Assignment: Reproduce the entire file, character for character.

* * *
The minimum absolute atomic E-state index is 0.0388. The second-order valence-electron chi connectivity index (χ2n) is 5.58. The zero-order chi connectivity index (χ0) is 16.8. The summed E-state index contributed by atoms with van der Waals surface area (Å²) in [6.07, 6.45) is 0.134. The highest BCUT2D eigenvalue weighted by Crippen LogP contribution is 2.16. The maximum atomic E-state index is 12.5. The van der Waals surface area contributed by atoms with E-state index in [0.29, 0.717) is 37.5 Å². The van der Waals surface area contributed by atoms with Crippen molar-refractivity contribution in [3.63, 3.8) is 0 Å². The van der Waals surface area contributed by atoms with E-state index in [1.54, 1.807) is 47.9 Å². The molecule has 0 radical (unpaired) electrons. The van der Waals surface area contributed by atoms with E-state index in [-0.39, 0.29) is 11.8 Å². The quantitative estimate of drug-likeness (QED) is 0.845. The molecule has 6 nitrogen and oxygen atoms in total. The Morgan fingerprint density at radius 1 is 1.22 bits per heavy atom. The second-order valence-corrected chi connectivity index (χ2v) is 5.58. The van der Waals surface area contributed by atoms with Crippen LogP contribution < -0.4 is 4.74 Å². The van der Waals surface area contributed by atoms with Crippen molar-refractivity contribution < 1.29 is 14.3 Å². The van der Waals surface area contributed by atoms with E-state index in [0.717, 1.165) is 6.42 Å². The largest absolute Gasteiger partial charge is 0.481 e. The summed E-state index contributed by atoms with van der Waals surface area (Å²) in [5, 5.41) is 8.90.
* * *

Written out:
The minimum absolute atomic E-state index is 0.0388. The second-order valence-electron chi connectivity index (χ2n) is 5.58. The zero-order chi connectivity index (χ0) is 16.8. The summed E-state index contributed by atoms with van der Waals surface area (Å²) in [6.07, 6.45) is 0.134. The highest BCUT2D eigenvalue weighted by Crippen LogP contribution is 2.16. The maximum atomic E-state index is 12.5. The van der Waals surface area contributed by atoms with E-state index in [0.29, 0.717) is 37.5 Å². The van der Waals surface area contributed by atoms with Crippen molar-refractivity contribution in [3.63, 3.8) is 0 Å². The van der Waals surface area contributed by atoms with E-state index in [1.54, 1.807) is 47.9 Å². The molecule has 0 radical (unpaired) electrons. The van der Waals surface area contributed by atoms with E-state index in [-0.39, 0.29) is 11.8 Å². The quantitative estimate of drug-likeness (QED) is 0.845. The molecule has 6 nitrogen and oxygen atoms in total. The Morgan fingerprint density at radius 1 is 1.22 bits per heavy atom. The second-order valence-corrected chi connectivity index (χ2v) is 5.58. The van der Waals surface area contributed by atoms with Crippen LogP contribution < -0.4 is 4.74 Å². The van der Waals surface area contributed by atoms with Crippen molar-refractivity contribution < 1.29 is 14.3 Å². The van der Waals surface area contributed by atoms with E-state index in [0.717, 1.165) is 6.42 Å². The largest absolute Gasteiger partial charge is 0.481 e. The summed E-state index contributed by atoms with van der Waals surface area (Å²) in [5, 5.41) is 8.90.